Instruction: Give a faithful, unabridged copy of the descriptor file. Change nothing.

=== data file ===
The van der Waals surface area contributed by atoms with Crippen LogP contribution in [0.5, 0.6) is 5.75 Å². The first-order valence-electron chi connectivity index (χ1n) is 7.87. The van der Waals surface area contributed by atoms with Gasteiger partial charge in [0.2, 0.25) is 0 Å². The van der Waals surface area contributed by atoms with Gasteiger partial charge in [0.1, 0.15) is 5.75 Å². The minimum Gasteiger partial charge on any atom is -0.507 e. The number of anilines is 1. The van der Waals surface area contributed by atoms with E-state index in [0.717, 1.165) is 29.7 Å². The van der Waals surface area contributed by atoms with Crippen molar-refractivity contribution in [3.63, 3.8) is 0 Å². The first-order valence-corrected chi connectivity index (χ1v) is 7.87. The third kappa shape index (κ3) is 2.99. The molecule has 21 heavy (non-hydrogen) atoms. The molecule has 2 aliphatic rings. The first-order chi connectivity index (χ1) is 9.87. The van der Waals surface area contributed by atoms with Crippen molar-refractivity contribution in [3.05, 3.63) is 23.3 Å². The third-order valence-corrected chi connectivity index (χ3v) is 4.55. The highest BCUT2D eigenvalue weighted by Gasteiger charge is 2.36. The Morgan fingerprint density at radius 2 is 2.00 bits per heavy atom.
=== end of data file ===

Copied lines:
The van der Waals surface area contributed by atoms with Crippen LogP contribution in [0.5, 0.6) is 5.75 Å². The first-order valence-electron chi connectivity index (χ1n) is 7.87. The van der Waals surface area contributed by atoms with Gasteiger partial charge in [0.2, 0.25) is 0 Å². The van der Waals surface area contributed by atoms with Gasteiger partial charge in [0.1, 0.15) is 5.75 Å². The minimum Gasteiger partial charge on any atom is -0.507 e. The number of anilines is 1. The van der Waals surface area contributed by atoms with E-state index in [0.717, 1.165) is 29.7 Å². The van der Waals surface area contributed by atoms with Crippen molar-refractivity contribution in [3.63, 3.8) is 0 Å². The first-order valence-corrected chi connectivity index (χ1v) is 7.87. The third kappa shape index (κ3) is 2.99. The molecule has 21 heavy (non-hydrogen) atoms. The molecule has 2 aliphatic rings. The first-order chi connectivity index (χ1) is 9.87. The van der Waals surface area contributed by atoms with Crippen molar-refractivity contribution in [3.05, 3.63) is 23.3 Å². The third-order valence-corrected chi connectivity index (χ3v) is 4.55. The highest BCUT2D eigenvalue weighted by Gasteiger charge is 2.36. The Morgan fingerprint density at radius 2 is 2.00 bits per heavy atom.